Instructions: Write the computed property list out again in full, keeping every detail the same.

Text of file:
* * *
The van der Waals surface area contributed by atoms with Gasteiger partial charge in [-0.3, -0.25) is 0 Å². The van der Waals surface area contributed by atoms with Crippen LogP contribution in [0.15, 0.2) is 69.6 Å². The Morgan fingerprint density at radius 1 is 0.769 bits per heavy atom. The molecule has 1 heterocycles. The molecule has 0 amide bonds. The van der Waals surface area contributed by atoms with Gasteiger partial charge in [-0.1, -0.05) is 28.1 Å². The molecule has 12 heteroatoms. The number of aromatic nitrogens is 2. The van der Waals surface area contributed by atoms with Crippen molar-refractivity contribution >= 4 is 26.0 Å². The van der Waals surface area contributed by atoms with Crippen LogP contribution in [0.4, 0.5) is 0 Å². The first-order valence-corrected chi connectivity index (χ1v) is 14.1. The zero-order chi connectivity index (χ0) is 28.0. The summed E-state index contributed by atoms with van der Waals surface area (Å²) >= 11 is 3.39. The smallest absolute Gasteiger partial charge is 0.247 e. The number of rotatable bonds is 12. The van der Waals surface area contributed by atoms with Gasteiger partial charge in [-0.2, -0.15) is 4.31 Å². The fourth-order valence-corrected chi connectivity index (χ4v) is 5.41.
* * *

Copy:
The van der Waals surface area contributed by atoms with Gasteiger partial charge in [-0.3, -0.25) is 0 Å². The van der Waals surface area contributed by atoms with Crippen LogP contribution in [0.15, 0.2) is 69.6 Å². The Morgan fingerprint density at radius 1 is 0.769 bits per heavy atom. The molecule has 1 heterocycles. The molecule has 0 amide bonds. The van der Waals surface area contributed by atoms with Gasteiger partial charge in [-0.1, -0.05) is 28.1 Å². The molecule has 12 heteroatoms. The number of aromatic nitrogens is 2. The van der Waals surface area contributed by atoms with Crippen molar-refractivity contribution >= 4 is 26.0 Å². The van der Waals surface area contributed by atoms with Crippen LogP contribution in [0.4, 0.5) is 0 Å². The first-order valence-corrected chi connectivity index (χ1v) is 14.1. The zero-order chi connectivity index (χ0) is 28.0. The summed E-state index contributed by atoms with van der Waals surface area (Å²) >= 11 is 3.39. The smallest absolute Gasteiger partial charge is 0.247 e. The number of rotatable bonds is 12. The van der Waals surface area contributed by atoms with Gasteiger partial charge in [-0.2, -0.15) is 4.31 Å². The fourth-order valence-corrected chi connectivity index (χ4v) is 5.41.